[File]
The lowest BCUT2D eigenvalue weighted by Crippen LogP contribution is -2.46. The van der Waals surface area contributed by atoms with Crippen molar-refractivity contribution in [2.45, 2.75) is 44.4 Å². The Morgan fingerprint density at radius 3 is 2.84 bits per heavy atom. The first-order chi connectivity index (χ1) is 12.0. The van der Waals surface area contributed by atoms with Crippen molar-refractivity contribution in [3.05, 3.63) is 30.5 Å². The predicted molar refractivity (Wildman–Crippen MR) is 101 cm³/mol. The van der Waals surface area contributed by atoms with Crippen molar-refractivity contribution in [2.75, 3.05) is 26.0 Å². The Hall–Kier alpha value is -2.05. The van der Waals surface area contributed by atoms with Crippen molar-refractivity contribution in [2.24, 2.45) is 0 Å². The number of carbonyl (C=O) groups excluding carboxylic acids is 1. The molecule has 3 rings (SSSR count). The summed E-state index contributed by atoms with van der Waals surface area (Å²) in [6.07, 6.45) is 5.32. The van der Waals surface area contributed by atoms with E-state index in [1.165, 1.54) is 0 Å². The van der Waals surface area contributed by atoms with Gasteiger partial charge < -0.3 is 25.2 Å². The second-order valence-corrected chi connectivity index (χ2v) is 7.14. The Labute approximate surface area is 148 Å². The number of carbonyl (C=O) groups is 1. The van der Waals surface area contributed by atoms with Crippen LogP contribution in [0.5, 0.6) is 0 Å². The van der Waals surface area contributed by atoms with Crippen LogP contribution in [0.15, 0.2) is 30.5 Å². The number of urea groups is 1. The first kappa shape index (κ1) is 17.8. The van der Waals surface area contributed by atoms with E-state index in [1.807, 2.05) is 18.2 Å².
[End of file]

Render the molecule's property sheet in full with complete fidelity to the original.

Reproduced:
The lowest BCUT2D eigenvalue weighted by Crippen LogP contribution is -2.46. The van der Waals surface area contributed by atoms with Crippen molar-refractivity contribution in [2.45, 2.75) is 44.4 Å². The Morgan fingerprint density at radius 3 is 2.84 bits per heavy atom. The first-order chi connectivity index (χ1) is 12.0. The van der Waals surface area contributed by atoms with Crippen molar-refractivity contribution in [3.05, 3.63) is 30.5 Å². The predicted molar refractivity (Wildman–Crippen MR) is 101 cm³/mol. The van der Waals surface area contributed by atoms with Crippen molar-refractivity contribution in [2.75, 3.05) is 26.0 Å². The Hall–Kier alpha value is -2.05. The van der Waals surface area contributed by atoms with Crippen molar-refractivity contribution in [2.24, 2.45) is 0 Å². The number of carbonyl (C=O) groups excluding carboxylic acids is 1. The molecule has 3 rings (SSSR count). The summed E-state index contributed by atoms with van der Waals surface area (Å²) in [6.07, 6.45) is 5.32. The van der Waals surface area contributed by atoms with E-state index in [1.165, 1.54) is 0 Å². The van der Waals surface area contributed by atoms with Gasteiger partial charge < -0.3 is 25.2 Å². The second-order valence-corrected chi connectivity index (χ2v) is 7.14. The Labute approximate surface area is 148 Å². The number of carbonyl (C=O) groups is 1. The van der Waals surface area contributed by atoms with Crippen LogP contribution in [0.5, 0.6) is 0 Å². The van der Waals surface area contributed by atoms with Crippen LogP contribution in [0.15, 0.2) is 30.5 Å². The number of urea groups is 1. The first kappa shape index (κ1) is 17.8. The van der Waals surface area contributed by atoms with E-state index in [1.807, 2.05) is 18.2 Å².